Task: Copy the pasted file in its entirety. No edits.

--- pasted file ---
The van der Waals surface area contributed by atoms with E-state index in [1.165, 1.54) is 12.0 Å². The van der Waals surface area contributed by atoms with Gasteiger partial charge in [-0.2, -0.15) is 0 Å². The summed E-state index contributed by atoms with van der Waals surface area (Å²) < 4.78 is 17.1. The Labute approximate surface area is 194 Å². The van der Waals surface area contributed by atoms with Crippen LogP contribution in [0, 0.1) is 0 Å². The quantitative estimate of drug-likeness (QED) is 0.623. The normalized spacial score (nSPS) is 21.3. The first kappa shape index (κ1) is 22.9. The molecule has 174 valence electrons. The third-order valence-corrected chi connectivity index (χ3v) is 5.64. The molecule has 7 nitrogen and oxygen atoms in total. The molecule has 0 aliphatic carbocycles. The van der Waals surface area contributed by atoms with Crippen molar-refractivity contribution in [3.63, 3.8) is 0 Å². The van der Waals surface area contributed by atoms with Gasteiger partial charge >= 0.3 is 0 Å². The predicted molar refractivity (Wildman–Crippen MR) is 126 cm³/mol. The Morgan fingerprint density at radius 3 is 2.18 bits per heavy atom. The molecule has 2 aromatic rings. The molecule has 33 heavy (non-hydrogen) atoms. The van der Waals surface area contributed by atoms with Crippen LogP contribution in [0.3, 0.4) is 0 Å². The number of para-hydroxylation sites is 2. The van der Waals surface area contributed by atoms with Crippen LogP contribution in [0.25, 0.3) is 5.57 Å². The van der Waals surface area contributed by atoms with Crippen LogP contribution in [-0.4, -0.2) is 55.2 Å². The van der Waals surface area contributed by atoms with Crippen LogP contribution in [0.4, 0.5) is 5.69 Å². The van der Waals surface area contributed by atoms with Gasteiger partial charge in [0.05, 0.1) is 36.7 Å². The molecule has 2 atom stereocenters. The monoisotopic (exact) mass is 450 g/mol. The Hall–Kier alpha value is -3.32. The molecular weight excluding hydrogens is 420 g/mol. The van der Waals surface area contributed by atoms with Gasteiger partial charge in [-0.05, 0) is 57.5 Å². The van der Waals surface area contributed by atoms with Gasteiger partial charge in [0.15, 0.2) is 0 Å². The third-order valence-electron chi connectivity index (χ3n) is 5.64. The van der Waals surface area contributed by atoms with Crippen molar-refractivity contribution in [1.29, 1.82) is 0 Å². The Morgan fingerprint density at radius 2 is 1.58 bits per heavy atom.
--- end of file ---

The van der Waals surface area contributed by atoms with E-state index in [1.165, 1.54) is 12.0 Å². The van der Waals surface area contributed by atoms with Gasteiger partial charge in [-0.2, -0.15) is 0 Å². The summed E-state index contributed by atoms with van der Waals surface area (Å²) < 4.78 is 17.1. The Labute approximate surface area is 194 Å². The van der Waals surface area contributed by atoms with Crippen LogP contribution in [0, 0.1) is 0 Å². The quantitative estimate of drug-likeness (QED) is 0.623. The normalized spacial score (nSPS) is 21.3. The first kappa shape index (κ1) is 22.9. The molecule has 174 valence electrons. The third-order valence-corrected chi connectivity index (χ3v) is 5.64. The molecule has 7 nitrogen and oxygen atoms in total. The molecule has 0 aliphatic carbocycles. The van der Waals surface area contributed by atoms with Crippen molar-refractivity contribution in [3.63, 3.8) is 0 Å². The van der Waals surface area contributed by atoms with Gasteiger partial charge >= 0.3 is 0 Å². The predicted molar refractivity (Wildman–Crippen MR) is 126 cm³/mol. The Morgan fingerprint density at radius 3 is 2.18 bits per heavy atom. The molecule has 2 aromatic rings. The molecule has 33 heavy (non-hydrogen) atoms. The van der Waals surface area contributed by atoms with Crippen LogP contribution in [0.3, 0.4) is 0 Å². The number of para-hydroxylation sites is 2. The van der Waals surface area contributed by atoms with Crippen LogP contribution in [0.25, 0.3) is 5.57 Å². The van der Waals surface area contributed by atoms with Crippen LogP contribution in [-0.4, -0.2) is 55.2 Å². The van der Waals surface area contributed by atoms with Crippen LogP contribution in [0.4, 0.5) is 5.69 Å². The van der Waals surface area contributed by atoms with Gasteiger partial charge in [0.05, 0.1) is 36.7 Å². The molecule has 2 atom stereocenters. The monoisotopic (exact) mass is 450 g/mol. The Hall–Kier alpha value is -3.32. The molecular weight excluding hydrogens is 420 g/mol. The van der Waals surface area contributed by atoms with Gasteiger partial charge in [-0.05, 0) is 57.5 Å². The van der Waals surface area contributed by atoms with Gasteiger partial charge in [0.15, 0.2) is 0 Å². The third-order valence-electron chi connectivity index (χ3n) is 5.64. The van der Waals surface area contributed by atoms with Crippen molar-refractivity contribution in [1.29, 1.82) is 0 Å². The Morgan fingerprint density at radius 2 is 1.58 bits per heavy atom.